Submitted by: Lydia Place

On October 10th, Lydia Place, a local non-profit provider of housing and supportive services for families and individuals experiencing homelessness, invites the community to attend the 30th Anniversary Celebration and community Cider Press at the Lydia Place Gladstone Street Gardens. Attendees will enjoy a live cider press demonstration, children’s activities, music, property tours, and complimentary refreshments. Visit for additional details, event updates, and to RSVP to this FREE community event.

Photo courtesy: Lydia Place

On October 26th 1989, a large blue single family home in Bellingham’s Puget neighborhood opened its door and heart to seven local families experiencing hardship and homelessness, quickly becoming a beacon of hope and second chances for women and their children in Whatcom County. Lydia Place, the namesake of the non-profit and its housing facility, was the physical manifestation of a handful of passionate community members, a mortgaged home, and concentrated public support for those in need of shelter and services. Now 92 years young, Shirley Murray, a Lydia Place founding “mother” of the organization recalled, “This (Lydia Place) provided me and others with a way to be involved and make a difference.” Thirty years and over 1,200 families later, the social service agency has become a hallmark for innovation, partnership, and growth; and has become a key community partner in the disruption of homelessness for individuals and families in Whatcom County.

As housing vacancy rates have continued to hover at or below 1%, Lydia Place has increased capacity to meet the growing and changing needs of their neighbors in need. Over the past three decades Lydia Place has grown from providing housing and support to just over 12 families a year, to today serving roughly 150 families of all sizes at a time through their 4 housing programs.  Additionally, the agency has added parent education, group connections and workshops, in-home mental health and pre-natal services. Through local support, grants, city and county funding and generous partners like United Way, Ben Kinney Companies, and Satterburg Foundation, Lydia Place additionally purchased two flexible properties allowing the agency to welcome home some of the community’s most vulnerable and chronically impacted individuals. Through calculated growth and strategic partnerships, Lydia Place has moved from crisis response to critically thinking about addressing poverty and equity issues. Lydia Place works hand in hand with other local and regional partners to provide families and individuals with critical services and connections necessary in disrupting the cycle of homelessness.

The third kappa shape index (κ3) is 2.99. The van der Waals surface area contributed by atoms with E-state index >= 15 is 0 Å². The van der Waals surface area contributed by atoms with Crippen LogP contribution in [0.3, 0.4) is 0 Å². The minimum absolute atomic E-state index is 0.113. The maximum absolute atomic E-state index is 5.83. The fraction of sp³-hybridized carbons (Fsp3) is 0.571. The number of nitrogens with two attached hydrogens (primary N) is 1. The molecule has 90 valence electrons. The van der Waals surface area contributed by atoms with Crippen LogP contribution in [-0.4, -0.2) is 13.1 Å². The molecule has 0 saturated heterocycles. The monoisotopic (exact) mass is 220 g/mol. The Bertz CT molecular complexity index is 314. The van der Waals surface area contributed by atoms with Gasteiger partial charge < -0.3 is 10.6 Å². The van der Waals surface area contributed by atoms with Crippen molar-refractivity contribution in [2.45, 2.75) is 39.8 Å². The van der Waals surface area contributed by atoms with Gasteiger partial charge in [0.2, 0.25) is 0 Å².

Photo courtesy: Lydia Place

Lydia Place Executive Director Emily O’Connor shared, “We launched our parenting program in 2015, knowing that housing is the first step, and it’s the best first step, but it is the first step. We just keep

adding in those layers of support that we know make a difference for our neighbors in exiting homelessness. It is so incredibly important that we open our eyes, and open our hearts to thinking differently about the issue of homelessness, because these are our community members, and they need our help and our support. We want to be working on the things that are enriching people’s lives, and I hope that is the work 30 years from now. That my children, and your children, and all the other children in this community do not grow up to continue needing to provide these types of services, because we’ve created a world, and a community, where people have enough.”

Lydia Place is a nonprofit, community-based agency based in Bellingham, WA, serving individuals and families experiencing homelessness in Whatcom and greater Whatcom County since 1989. Through partnerships with private and public entities, Lydia Place provides services and housing placements to over 150 households at any given time through its diverse housing and support programs. The mission of Lydia Place is to disrupt the cycle of homelessness and promote sustained independence for current and future generations. Learn more at

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